Update of lung injuries associated with use of e-cigarette or vaping products

Oct. 21, 2019

As of October 15, 2019, 1,479 confirmed and probable lung injury cases associated with use of e-cigarette, or vaping products were reported by 49 states (all except Alaska), the District of Columbia, and the U.S. Virgin Islands.

Among 849 patients with information on substances used in e-cigarette or vaping products in the three months prior to symptom onset:

·        78% reported using THC-containing products, with or without nicotine-containing products;

·         31% reported exclusive use of THC-containing products;

·         58% reported using nicotine-containing products, with or without THC-containing products; and

·         10% reported exclusive use of nicotine-containing products.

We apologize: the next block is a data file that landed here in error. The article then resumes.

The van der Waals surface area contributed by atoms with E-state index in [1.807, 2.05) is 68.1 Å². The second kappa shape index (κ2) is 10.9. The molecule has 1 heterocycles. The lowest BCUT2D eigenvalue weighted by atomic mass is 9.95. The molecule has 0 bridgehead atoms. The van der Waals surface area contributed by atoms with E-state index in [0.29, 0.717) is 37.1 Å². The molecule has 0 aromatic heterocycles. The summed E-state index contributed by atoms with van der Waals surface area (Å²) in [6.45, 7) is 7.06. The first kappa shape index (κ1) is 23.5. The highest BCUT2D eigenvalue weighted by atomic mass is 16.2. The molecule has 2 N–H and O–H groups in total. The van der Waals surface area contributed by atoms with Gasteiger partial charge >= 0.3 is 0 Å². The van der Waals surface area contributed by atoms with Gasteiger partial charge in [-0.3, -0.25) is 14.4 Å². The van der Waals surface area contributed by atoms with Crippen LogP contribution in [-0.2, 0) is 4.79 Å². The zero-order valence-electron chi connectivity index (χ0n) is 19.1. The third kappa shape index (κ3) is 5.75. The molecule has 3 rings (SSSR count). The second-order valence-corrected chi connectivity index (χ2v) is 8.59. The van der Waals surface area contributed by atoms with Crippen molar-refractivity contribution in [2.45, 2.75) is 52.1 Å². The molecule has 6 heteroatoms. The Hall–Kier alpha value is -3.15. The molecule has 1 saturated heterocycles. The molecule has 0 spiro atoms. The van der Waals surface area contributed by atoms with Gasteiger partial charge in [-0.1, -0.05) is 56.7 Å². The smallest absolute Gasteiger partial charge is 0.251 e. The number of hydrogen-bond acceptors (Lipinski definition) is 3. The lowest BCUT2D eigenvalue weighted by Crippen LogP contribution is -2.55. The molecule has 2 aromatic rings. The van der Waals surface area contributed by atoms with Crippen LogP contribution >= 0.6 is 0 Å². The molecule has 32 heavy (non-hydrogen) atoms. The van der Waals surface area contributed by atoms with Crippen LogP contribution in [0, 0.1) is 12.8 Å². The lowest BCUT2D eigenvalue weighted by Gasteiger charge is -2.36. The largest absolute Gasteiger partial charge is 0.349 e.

The median age of patients who have died is 44 years, ranging from 17 to 75 years old. Among 1,358 patients with data on age and sex:

·         70% of patients are male; and

·         79% of patients are under 35 years old.

·         The median age of patients is 23 years, and ages range from 13 to 75 years old.

Thirty-three deaths have been confirmed in 24 states: Alabama, California, Connecticut, Delaware, Florida, Georgia, Illinois, Indiana, Kansas, Massachusetts, Michigan, Minnesota, Mississippi, Missouri, Montana, Nebraska, New Jersey, New York, Oregon, Pennsylvania, Tennessee, Texas, Utah and Virginia.

In addition, CDC is now:

·         Performing additional laboratory testing.

·         Validating targeted methods to test chemicals in bronchoalveolar lavage (BAL) fluid, blood, or urine and has received initial samples for testing.

·         Testing pathologic specimens, including lung biopsy or autopsy specimens, associated with patients.

·         Validating methods for aerosol emission testing of case-associated product samples from e-cigarette, or vaping, products and e-liquids. Initial data from product sample testing has guided the need for these additional assays.

Results may provide insight into the nature of the chemical exposure(s) contributing to this outbreak.

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